Here’s a date to put in your calendars…2020. Why? Because, based on the more conservative projections, that’s the year that countries like the UK will reach a tipping point in power generation. Slipping under the radar of many people, there has been a quiet revolution that’s been steadily building momentum for many years now. It has everything to do with all those solar panels that have been appearing up on the roofs of many homes, the numbers of which have growing exponentially over the last few years.

In the UK, government feed in tariffs (FITS) have partly helped fuel the rapid deployment of photo voltaic (PV) panels. Unfortunately for an industry that’s just started to hit their stride, the subsidies they have recently been slashed by the UK government, a decision that many believe is very short sighted.

However, things aren’t necessarily as bad as they might as first seem. There is something rushing towards us that will change everything – grid parity – a phrase that we are all going to be hearing a lot more about, over the next few years.

So why all the excitement?

Grid parity is the moment at which solar generated power reaches the same price point as grid generated power, which in the main is still provided from fossil fuel sources. For very obvious reasons PV reaching the same price as fossil fuel generated power, has very bug implications for our planet. And before you think this is fanciful notion, grid parity has already been achieved in states like California. Even with subsidies falling away, nothing is going to slow down our rush towards this far reaching power generation paradigm shift for our world.

It gets better. There is nothing to stop the plunge in price of PV power, shooting far below that of the fossil fuel equivalent. PV cells are increasing in efficiency every year, and they are also getting cheaper. In the many scenarios, it is only a matter of time before fossil fuels can no longer compete with PV power.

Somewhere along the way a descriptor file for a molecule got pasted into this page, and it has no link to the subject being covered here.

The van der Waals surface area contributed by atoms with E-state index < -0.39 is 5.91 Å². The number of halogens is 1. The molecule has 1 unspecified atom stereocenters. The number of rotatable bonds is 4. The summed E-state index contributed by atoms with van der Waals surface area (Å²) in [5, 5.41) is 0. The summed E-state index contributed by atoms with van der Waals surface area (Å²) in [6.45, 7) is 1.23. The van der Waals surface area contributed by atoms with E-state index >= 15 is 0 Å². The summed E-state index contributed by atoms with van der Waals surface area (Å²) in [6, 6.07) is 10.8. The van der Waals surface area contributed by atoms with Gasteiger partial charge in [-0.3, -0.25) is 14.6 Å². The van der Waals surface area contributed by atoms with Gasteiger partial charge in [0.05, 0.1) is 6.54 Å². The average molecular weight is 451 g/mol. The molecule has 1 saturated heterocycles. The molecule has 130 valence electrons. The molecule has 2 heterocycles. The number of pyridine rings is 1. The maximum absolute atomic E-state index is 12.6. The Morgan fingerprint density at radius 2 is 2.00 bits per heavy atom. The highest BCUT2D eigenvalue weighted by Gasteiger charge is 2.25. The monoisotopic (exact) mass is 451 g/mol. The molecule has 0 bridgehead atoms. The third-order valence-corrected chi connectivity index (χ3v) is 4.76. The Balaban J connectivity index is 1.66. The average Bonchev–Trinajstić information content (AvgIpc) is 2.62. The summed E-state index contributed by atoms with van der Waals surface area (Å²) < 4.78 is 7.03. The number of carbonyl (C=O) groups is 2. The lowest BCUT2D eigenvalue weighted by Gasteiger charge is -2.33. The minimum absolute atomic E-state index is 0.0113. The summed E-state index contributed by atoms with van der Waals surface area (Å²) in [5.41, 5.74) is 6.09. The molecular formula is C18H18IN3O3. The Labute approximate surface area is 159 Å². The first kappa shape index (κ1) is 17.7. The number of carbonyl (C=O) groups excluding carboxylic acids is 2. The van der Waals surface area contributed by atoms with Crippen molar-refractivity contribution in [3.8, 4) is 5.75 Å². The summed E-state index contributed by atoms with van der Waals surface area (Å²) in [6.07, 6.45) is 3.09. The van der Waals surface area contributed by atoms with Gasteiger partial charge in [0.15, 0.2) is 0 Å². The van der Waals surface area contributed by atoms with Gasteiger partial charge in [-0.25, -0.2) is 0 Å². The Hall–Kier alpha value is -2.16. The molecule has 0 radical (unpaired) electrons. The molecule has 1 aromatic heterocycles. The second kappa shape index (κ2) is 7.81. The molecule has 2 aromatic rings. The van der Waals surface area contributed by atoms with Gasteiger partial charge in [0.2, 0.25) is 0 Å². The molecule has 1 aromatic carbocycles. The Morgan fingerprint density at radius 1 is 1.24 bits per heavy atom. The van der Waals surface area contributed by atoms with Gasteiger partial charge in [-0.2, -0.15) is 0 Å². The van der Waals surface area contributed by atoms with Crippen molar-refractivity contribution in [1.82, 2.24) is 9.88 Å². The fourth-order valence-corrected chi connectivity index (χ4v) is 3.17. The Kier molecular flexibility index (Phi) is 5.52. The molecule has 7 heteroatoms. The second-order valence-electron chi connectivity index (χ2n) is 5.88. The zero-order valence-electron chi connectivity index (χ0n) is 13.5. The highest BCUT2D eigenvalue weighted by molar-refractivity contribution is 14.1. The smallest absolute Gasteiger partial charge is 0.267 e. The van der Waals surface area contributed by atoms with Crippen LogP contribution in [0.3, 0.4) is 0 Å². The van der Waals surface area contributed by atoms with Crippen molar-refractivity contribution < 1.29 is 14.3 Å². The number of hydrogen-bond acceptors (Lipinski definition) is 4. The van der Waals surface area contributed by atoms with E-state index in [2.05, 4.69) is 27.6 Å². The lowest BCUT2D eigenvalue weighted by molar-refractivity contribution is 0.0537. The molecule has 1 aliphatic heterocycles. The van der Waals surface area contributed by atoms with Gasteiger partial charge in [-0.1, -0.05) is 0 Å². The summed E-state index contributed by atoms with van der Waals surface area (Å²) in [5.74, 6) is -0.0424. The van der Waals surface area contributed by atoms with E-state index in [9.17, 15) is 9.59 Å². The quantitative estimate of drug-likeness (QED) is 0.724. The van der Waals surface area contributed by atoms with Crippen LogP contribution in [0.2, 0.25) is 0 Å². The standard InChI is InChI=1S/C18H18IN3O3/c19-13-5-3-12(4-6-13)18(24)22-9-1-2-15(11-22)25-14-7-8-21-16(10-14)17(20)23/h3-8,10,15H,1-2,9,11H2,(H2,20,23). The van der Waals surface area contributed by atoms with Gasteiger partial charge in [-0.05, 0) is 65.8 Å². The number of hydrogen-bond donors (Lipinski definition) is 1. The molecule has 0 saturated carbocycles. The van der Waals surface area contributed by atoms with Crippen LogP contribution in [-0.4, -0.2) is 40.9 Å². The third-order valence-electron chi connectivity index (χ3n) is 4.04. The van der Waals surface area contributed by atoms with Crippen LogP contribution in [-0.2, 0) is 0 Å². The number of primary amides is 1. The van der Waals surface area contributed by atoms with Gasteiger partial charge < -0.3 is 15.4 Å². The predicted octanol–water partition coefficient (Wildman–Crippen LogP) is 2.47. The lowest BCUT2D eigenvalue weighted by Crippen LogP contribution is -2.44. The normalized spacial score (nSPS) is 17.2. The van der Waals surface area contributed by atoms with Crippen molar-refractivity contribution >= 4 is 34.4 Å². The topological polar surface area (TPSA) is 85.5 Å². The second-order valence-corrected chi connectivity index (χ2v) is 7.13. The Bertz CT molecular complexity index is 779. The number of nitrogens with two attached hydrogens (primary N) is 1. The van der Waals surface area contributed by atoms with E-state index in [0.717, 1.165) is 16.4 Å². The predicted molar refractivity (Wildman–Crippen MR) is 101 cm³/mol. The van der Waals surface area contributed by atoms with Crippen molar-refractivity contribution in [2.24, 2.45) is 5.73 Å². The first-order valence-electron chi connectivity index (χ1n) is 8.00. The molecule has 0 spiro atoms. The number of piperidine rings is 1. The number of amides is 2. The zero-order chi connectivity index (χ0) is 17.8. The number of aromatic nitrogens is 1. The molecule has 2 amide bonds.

Wind and wave power have their place in green power generation, and also some make the case for nuclear generation, despite the huge costs related to it. Of course many argue against it, including for reasons of safety.

There is one major obstacle for PV power generation, that it is lumpy and it doesn’t work at night. Also in winter PV produces less power due to the decreased sunlight. However, there are two other developing areas that may prove to have a significant role in dealing with PV power's shortcomings – and both are to do with power storage. 

The first technology is industrial scale flow batteries. Flow batteries are a maturing technology that have the potential to be able to store huge amounts of energy generated during the day from PV, and other renewable, sources such as wind turbines. Once stored, this power can be delivered back into the grid when the sun isn’t shining and the winds are calm.

Flow battery technology will be key to weaning us off coal powered generation addiction. There are very exciting developments in this area, with the recent announcement on a lithium based flow batteries that, compared to the current flow batteries on the market today, deliver ten times the amount of power storage. There are technical hurdles to be solved, but the future is looking extremely promising for this technology.

The second key development is linked to weaning off households on their reliance of the grid. At the moment a typical household with PV panels, generates excess power, that during the day, is fed back into the grid. However, what if you could store that unneeded power in your own super-sized battery? That is exactly what people like Elon Musk, of Tesla and SpaceX fame, has been pondering about, too. His company's solution is called Powerwall, a large battery storage device, that when used in conjunction with PV cells, will mean that household will be independent of the grid for long periods of time, maybe even in some cases, completely.

One thing is for certain. The renewable power generation revolution is gathering force and 2020 is rushing towards us. And when we reach grid parity, that can only be a good thing for putting the brakes on global warming.

If you have time, I highly recommend spending 25 watching Al Gore’s excellent TED talk, New Thinking About the Climate Crisis. This is his follow up talk to his famous, An Inconvenient Truth TED talk (2009). It would seem there is an awful lot to be optimistic about. 

Image at top of article copyright NASA